Above is the shiny new XMEGA development board which arrived a few days ago. I have had a plan for a while to switch the NTP Server project from the smaller MEGA microcontrollers to something a bit larger.

It's been something of an ordeal to get just basic features of the board functioning. I appear to have tripped over some sort of bug in the Linux USB CDC code since it utterly refuses to treat the USB Serial bridge on the board as anything useful at all. Thankfully I wasn't planning on relying on any bootloader in the main XMEGA chip, so lacking the bridge is an annoyance rather than a complete killer - the board still breaks out two further TTL-level USARTs (as well as SPI and I2C!) so I can actually work around it fairly easily.

Otherwise the board is quite neat. It has the requisite blinky LEDs (8 of them!), a bunch of buttons arranged the way I tend to do so (they pull the input to ground, and rely on an internal pull-up in the uC), RTC crystal, along with stuff slightly less useful to me now (a speaker wired up to the DAC, a temp sensor, a light sensor, and 1MB of SDRAM). What's great is none of this takes away from having a decent number of IO pins left over. They've also made sure that while the firmware on the bridge chip needs some improvements, the hardware has been built to support a number of interesting future uses for the bridge chip.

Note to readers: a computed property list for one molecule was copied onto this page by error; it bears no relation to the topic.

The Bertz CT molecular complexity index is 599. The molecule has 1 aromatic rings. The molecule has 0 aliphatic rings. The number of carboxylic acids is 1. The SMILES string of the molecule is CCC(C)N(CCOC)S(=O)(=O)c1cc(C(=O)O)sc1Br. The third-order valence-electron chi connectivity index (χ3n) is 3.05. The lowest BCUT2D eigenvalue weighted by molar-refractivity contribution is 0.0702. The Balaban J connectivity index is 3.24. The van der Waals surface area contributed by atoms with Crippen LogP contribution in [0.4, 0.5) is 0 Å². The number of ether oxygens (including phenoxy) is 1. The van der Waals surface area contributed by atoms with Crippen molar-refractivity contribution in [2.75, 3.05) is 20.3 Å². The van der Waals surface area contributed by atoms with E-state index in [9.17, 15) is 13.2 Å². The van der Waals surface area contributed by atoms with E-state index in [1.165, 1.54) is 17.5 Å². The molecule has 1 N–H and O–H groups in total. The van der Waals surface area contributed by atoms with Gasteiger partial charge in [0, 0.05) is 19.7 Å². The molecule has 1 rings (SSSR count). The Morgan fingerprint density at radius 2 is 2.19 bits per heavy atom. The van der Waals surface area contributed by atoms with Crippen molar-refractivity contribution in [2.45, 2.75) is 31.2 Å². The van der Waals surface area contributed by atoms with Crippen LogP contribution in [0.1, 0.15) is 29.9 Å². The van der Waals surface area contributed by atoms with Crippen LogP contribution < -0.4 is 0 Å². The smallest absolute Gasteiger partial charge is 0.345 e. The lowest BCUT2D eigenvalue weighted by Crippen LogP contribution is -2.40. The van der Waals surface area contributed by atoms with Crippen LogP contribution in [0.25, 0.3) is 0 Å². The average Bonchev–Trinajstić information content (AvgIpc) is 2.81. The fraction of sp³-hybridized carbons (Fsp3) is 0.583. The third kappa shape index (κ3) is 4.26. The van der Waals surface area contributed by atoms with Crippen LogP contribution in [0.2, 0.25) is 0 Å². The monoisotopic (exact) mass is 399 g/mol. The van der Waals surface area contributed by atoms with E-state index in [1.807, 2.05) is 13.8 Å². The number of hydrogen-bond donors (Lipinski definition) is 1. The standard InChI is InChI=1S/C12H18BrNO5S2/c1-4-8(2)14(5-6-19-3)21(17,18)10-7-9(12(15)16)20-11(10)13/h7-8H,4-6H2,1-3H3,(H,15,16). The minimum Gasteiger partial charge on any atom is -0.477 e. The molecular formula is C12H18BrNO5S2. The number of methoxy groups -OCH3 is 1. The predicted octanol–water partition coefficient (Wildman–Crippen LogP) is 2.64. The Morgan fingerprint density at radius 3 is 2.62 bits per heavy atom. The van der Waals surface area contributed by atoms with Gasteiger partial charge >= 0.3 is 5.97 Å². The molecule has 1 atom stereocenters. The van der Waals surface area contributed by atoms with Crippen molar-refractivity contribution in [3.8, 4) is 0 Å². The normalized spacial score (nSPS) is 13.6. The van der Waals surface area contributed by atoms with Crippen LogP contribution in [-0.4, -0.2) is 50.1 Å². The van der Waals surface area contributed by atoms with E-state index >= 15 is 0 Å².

So far I've managed to also validate I can reflash the USB bridge chip with arbitrary code, since it has a DFU bootloader on it. I think the only things they've got wrong is they could have staggered the USB bridge chip off the accessible JTAG port as well as the main XMEGA chip, but instead it's JTAG interface is test points on the underside. And it has unpopulated footprints for flash, which considering it's maybe a couple of bucks for 1MB of flash is a bit cheap to leave off.

We'll see how this goes. It's looking at least promising enough I'm willing to consider switching to the XMEGA line for the next major board revision of the endless NTP Server project!